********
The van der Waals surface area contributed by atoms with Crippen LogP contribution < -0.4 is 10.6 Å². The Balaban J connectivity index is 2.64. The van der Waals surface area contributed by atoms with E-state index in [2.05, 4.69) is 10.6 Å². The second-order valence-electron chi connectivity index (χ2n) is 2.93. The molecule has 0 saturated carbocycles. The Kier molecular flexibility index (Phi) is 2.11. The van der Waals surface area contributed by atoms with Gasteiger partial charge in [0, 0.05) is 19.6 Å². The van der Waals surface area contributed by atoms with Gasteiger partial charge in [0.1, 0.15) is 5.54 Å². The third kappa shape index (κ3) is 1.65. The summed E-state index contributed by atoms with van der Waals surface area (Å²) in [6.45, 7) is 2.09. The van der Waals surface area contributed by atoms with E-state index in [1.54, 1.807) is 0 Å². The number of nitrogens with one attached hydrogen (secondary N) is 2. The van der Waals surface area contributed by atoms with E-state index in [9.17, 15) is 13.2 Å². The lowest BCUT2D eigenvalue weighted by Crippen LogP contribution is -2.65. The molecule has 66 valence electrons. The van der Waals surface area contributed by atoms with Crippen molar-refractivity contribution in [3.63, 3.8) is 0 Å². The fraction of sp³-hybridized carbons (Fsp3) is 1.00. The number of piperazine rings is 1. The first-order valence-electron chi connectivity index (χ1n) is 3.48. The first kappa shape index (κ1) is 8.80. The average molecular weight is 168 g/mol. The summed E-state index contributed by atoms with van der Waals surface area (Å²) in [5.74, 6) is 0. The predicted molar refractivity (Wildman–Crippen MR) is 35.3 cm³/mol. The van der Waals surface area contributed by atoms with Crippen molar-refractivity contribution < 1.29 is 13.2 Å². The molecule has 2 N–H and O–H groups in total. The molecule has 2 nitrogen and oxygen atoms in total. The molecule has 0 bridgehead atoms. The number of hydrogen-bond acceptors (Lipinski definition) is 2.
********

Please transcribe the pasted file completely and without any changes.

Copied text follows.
The van der Waals surface area contributed by atoms with Crippen LogP contribution < -0.4 is 10.6 Å². The Balaban J connectivity index is 2.64. The van der Waals surface area contributed by atoms with E-state index in [2.05, 4.69) is 10.6 Å². The second-order valence-electron chi connectivity index (χ2n) is 2.93. The molecule has 0 saturated carbocycles. The Kier molecular flexibility index (Phi) is 2.11. The van der Waals surface area contributed by atoms with Gasteiger partial charge in [0, 0.05) is 19.6 Å². The van der Waals surface area contributed by atoms with Gasteiger partial charge in [0.1, 0.15) is 5.54 Å². The third kappa shape index (κ3) is 1.65. The summed E-state index contributed by atoms with van der Waals surface area (Å²) in [6.45, 7) is 2.09. The van der Waals surface area contributed by atoms with E-state index in [1.54, 1.807) is 0 Å². The number of nitrogens with one attached hydrogen (secondary N) is 2. The van der Waals surface area contributed by atoms with E-state index in [9.17, 15) is 13.2 Å². The lowest BCUT2D eigenvalue weighted by Crippen LogP contribution is -2.65. The molecule has 66 valence electrons. The van der Waals surface area contributed by atoms with Crippen molar-refractivity contribution in [3.63, 3.8) is 0 Å². The fraction of sp³-hybridized carbons (Fsp3) is 1.00. The number of piperazine rings is 1. The first-order valence-electron chi connectivity index (χ1n) is 3.48. The first kappa shape index (κ1) is 8.80. The average molecular weight is 168 g/mol. The summed E-state index contributed by atoms with van der Waals surface area (Å²) in [5.74, 6) is 0. The predicted molar refractivity (Wildman–Crippen MR) is 35.3 cm³/mol. The van der Waals surface area contributed by atoms with Crippen molar-refractivity contribution < 1.29 is 13.2 Å². The molecule has 2 N–H and O–H groups in total. The molecule has 2 nitrogen and oxygen atoms in total. The molecule has 0 bridgehead atoms. The number of hydrogen-bond acceptors (Lipinski definition) is 2.